Posts Tagged ‘Minnow Bugger


Fly Fishing: Gaviglio’s Minnow Bugger

The Minnow Bugger is an amazingly productive stillwater pattern. Over the last five years, this pattern has become my top producer for trout. Tied in sizes 6-10, it rarely fails to produce. I have mixed up the body colors and tail color combinations, but I always revert back to the same color scheme because of the dominance of responsiveness to that pattern.



Photography: Fish Splash


Confused Rufus Pattern & Toxic Waste

I combined the tail of a Minnow Bugger and the Marabou wing of a Rufus Fly. Normally, the marabou wing is situated so the fly will ride point up. So, the wing is tied on the underside of the shank, ‘beard’ style. This reportedly causes the hook to rotate over and present the hook, point up. The slow descent of the fly through the water column should have the marabou wing fluttering upward until the presentation propels the fly forward. All these stillwater ‘bugger’ patterns are tiresome to some, but I find them more tiresome to the arm. I believe the pattern is named for the Rufus Woods Reservoir (Upper Columbia River) Washington State          SwittersB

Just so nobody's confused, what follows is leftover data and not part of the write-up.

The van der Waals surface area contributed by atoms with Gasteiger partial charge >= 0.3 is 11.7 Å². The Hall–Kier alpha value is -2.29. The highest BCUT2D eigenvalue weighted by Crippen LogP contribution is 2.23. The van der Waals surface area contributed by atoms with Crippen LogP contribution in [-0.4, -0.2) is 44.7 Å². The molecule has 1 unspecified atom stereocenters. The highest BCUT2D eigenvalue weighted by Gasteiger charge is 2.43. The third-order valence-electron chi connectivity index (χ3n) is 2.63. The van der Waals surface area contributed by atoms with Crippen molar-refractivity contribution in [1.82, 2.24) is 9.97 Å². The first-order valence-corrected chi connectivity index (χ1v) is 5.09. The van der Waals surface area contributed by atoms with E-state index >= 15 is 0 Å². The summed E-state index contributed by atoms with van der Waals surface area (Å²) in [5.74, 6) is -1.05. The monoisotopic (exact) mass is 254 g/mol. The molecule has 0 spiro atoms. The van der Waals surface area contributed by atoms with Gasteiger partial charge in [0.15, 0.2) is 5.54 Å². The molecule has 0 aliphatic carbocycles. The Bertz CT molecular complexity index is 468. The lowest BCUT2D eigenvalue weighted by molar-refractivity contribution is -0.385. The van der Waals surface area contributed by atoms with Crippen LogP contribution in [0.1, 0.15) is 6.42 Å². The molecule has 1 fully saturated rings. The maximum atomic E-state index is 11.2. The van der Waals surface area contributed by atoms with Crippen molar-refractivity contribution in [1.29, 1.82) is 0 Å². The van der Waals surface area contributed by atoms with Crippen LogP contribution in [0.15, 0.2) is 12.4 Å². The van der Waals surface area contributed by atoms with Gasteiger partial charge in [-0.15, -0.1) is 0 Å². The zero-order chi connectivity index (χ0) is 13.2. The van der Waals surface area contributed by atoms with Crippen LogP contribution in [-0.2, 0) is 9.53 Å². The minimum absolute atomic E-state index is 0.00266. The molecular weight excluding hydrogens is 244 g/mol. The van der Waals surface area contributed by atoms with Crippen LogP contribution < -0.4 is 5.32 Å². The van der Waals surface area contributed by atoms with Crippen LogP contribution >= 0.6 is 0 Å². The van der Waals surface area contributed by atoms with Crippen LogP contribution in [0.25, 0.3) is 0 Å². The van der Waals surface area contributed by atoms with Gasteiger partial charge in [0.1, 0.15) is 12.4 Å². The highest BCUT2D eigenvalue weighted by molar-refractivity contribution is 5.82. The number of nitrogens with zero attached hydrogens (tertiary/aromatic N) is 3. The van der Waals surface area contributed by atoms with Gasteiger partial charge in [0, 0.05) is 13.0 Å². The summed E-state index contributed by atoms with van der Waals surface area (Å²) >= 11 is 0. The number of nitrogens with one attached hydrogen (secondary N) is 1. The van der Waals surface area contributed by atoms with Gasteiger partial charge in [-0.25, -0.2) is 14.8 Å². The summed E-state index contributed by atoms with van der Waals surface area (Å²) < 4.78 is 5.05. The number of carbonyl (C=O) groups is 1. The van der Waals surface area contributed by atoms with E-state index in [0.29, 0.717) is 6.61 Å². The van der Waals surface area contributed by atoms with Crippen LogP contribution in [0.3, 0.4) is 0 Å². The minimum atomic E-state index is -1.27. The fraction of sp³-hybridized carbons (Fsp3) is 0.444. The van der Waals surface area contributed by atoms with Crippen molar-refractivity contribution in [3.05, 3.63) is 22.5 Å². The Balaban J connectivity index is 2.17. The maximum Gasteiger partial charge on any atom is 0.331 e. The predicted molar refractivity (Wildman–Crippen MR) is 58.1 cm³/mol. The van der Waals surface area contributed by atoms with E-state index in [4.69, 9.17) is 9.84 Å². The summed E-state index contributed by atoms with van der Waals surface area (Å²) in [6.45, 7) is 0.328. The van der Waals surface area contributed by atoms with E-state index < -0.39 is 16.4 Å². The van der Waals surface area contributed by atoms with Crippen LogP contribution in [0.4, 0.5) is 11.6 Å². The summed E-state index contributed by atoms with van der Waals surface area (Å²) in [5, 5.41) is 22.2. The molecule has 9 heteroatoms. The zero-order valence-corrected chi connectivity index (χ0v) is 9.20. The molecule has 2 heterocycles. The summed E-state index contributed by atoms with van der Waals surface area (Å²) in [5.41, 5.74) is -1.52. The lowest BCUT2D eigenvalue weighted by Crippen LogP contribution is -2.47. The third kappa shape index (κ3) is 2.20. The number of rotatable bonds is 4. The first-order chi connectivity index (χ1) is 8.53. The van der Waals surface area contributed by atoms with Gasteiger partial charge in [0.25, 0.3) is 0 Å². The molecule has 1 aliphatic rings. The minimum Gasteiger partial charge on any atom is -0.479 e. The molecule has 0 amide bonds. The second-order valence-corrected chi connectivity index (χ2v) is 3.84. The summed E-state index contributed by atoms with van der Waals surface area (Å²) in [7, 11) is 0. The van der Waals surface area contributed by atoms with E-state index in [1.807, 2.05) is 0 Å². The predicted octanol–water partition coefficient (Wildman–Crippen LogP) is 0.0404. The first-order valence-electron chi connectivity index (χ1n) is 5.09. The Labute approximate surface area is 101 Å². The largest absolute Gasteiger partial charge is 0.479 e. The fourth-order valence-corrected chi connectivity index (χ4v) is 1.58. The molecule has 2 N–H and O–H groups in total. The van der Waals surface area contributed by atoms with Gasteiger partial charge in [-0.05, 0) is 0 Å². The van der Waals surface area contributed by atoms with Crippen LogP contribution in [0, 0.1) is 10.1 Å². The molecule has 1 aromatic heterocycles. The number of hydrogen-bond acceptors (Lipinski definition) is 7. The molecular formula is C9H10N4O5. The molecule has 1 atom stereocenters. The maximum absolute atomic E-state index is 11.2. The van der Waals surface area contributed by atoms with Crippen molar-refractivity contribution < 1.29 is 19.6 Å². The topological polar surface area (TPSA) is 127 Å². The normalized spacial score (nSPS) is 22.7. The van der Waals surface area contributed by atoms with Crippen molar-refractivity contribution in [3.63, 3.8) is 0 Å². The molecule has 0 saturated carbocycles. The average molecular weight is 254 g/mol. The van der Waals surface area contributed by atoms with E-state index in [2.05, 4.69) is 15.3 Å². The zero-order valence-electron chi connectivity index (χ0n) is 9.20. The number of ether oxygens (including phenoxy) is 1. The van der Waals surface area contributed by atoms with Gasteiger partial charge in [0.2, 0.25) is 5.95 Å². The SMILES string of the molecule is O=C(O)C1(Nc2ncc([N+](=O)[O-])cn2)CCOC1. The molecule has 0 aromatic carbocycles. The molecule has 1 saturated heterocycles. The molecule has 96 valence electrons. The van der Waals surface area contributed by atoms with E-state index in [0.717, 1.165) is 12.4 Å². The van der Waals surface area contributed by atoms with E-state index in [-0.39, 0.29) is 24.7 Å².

Speaking of Washington State, while doing a little research on the excellent fishing at Rufus Woods, I came upon a site, The Spokesman, that reports on local fishing in Central/Eastern Washington. They posted a very interesting clip of a 1947 newsreel about Lake Lenore and the dumping of WWII materials into the lake. Zero comments on the blog, but given what a fishery it has become, I wonder what the fishery’s biologist considered when they started developing Lenore?  The Rufus Fly & Chemical Dumping…what a diverse post this was.